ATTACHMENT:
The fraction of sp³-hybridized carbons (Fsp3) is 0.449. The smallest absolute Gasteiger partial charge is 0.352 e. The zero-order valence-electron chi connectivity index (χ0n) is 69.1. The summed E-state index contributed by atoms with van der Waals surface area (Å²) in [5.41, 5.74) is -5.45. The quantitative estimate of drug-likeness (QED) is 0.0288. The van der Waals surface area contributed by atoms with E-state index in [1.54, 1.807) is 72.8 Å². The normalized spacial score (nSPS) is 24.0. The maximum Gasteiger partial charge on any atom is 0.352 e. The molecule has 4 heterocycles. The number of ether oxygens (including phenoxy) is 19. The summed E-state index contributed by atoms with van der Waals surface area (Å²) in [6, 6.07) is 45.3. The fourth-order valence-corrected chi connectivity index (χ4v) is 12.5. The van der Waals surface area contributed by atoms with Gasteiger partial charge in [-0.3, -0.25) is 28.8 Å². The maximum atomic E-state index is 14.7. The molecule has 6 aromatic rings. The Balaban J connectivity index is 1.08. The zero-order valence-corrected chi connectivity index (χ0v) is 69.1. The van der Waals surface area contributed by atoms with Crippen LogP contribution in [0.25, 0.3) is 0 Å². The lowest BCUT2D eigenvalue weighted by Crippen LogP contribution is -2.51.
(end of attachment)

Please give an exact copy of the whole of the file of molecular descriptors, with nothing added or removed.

The fraction of sp³-hybridized carbons (Fsp3) is 0.449. The smallest absolute Gasteiger partial charge is 0.352 e. The zero-order valence-electron chi connectivity index (χ0n) is 69.1. The summed E-state index contributed by atoms with van der Waals surface area (Å²) in [5.41, 5.74) is -5.45. The quantitative estimate of drug-likeness (QED) is 0.0288. The van der Waals surface area contributed by atoms with E-state index in [1.54, 1.807) is 72.8 Å². The normalized spacial score (nSPS) is 24.0. The maximum Gasteiger partial charge on any atom is 0.352 e. The molecule has 4 heterocycles. The number of ether oxygens (including phenoxy) is 19. The summed E-state index contributed by atoms with van der Waals surface area (Å²) in [6, 6.07) is 45.3. The fourth-order valence-corrected chi connectivity index (χ4v) is 12.5. The van der Waals surface area contributed by atoms with Gasteiger partial charge in [-0.3, -0.25) is 28.8 Å². The maximum atomic E-state index is 14.7. The molecule has 6 aromatic rings. The Balaban J connectivity index is 1.08. The zero-order valence-corrected chi connectivity index (χ0v) is 69.1. The van der Waals surface area contributed by atoms with Crippen LogP contribution in [0.25, 0.3) is 0 Å². The lowest BCUT2D eigenvalue weighted by Crippen LogP contribution is -2.51.